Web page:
As the Trump administration pleads with Generation Z and millennials to follow social distancing guidelines, it appears they are taking a page from the Obama-era playbook as coronavirus task force members are appearing on platforms beyond the usual network television and print outlets to target young people.
The efforts come midway through the administration’s 15-day push to slow the spread of the novel coronavirus in the United States through social distancing practices.
“The Task Force understands that it needs to go where the audience is. After President Trump released the ’15 Days to Slow the Spread’ guidance, we needed to communicate to millennials and Gen Zers that, while the disease overwhelmingly affects the elderly and those with serious underlying health conditions, they need to do their part as well,” White House coronavirus task force spokesman Devin O’Malley told CNN.
Dr. Deborah Birx was interviewed by Claudia Oshry, known on social media as @GirlWithNoJob, and her sister Jackie for “The Morning Toast” YouTube show and podcast.
In a 17-minute interview that posted Tuesday, Birx talked about social distancing and hard surface transmission. She explained what young people should do if they experience symptoms and said she’s been social distancing from her own grandchildren.
Asked which actress she’d like to to play her in the inevitable movie adaptation of the last few weeks, she suggested Julia Roberts.
Birx also appeared on “Skimm This,” a podcast from morning newsletter “The Skimm,” which targets millennial women, last week.
Surgeon General Jerome Adams, who called on social media influencers to spread the word about social distancing during an appearance on ABC’s “Good Morning America,” was successful in getting Kylie Jenner to post on Instagram stories encouraging her followers to practice social distancing. He also made a live appearance on Cheddar.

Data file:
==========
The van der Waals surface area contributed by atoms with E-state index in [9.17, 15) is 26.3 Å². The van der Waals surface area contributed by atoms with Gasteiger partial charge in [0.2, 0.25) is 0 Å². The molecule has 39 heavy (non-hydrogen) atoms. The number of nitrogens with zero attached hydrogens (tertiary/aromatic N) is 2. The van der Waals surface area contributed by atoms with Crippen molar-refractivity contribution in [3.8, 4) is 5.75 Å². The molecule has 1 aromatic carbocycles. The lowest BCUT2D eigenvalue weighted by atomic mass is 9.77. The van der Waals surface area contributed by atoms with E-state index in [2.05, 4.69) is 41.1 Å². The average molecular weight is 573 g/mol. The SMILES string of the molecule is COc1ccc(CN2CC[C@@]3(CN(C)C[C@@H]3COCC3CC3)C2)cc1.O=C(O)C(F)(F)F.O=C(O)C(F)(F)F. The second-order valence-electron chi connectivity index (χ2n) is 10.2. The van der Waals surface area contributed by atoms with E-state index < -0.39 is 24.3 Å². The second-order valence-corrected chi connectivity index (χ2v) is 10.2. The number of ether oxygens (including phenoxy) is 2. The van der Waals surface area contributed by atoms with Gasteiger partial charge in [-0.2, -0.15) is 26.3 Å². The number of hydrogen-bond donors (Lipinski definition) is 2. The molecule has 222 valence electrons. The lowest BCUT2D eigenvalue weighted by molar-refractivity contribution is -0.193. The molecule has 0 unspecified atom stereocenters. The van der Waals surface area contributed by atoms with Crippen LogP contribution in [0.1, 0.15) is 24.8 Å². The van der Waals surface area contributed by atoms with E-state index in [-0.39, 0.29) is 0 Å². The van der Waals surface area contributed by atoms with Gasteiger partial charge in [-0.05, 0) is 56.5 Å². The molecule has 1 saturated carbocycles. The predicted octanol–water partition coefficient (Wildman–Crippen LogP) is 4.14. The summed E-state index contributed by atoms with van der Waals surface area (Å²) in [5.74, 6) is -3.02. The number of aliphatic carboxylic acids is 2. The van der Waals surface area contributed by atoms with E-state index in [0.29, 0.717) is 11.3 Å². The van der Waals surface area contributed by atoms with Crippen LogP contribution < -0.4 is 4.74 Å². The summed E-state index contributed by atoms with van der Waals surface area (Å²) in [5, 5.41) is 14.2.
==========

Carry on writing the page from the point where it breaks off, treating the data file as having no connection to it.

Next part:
Dr. Anthony Fauci did an episode of Barstool Sports’ “Pardon My Take” last week. During the 40-minute appearance, hosted by sports personalities named “PFT Commenter” and “Big Cat,” Fauci said his role is “very stressful” because the administration takes the virus “very seriously” and explained why social distancing is important for young people: “We need the young people to help us to protect the vulnerable.”
Fauci also confirmed that, at 79, he is still running and/or power walking over three miles a day – but has been so busy he hasn’t had a chance to do it the last few weeks “except for the weekend.”
One of the hosts told Fauci he should lie and tell Americans they could spread it to their dogs. “You should protect everybody you care for, including your dogs,” Fauci said.
PFT Commenter, also known as Eric Sollenberger, told the New York Post, “when I got the email, I was thinking to myself that things must have the potential to get really bad if it has reached the point where [Dr. Fauci’s] office is trying to get him on ‘Pardon My Take’ to connect with the younger listeners out there,”
Barstool Sports is set to do another task force interview this week, this time with Marc Short, chief of staff to the vice president, per O’Malley. And it appears there are more to come.
“Finding creative ways to speak to certain audiences has been noticed, and we have interest in other collaborations with the Task Force,” O’Malley said.
The strategy harkens back to the Obama administration, when then-President Barack Obama appeared alongside Zach Galifianakis to promote Healthcare.gov on an episode of “Between Two Ferns.” Obama also promoted the exchange in interviews with popular YouTube personalities from the East Room.
The Trump administration is doing whatever it can to break through to young people in the critical days ahead.
“I hope they just listen to what we’ve been saying over the last period of time. We don’t want them gathering, and I see that they do gather including on beaches, and including in restaurants, young people,” President Donald Trump said at a task force briefing last week.
“They don’t realize that – they’re feeling invincible, I don’t know if you felt invincible when you were young. But they don’t realize that they could be carrying lots of bad things home to their grandmother and grandfather and even their parents,” he said. “So, we want them to heed the advice … and I do believe it’s getting through.”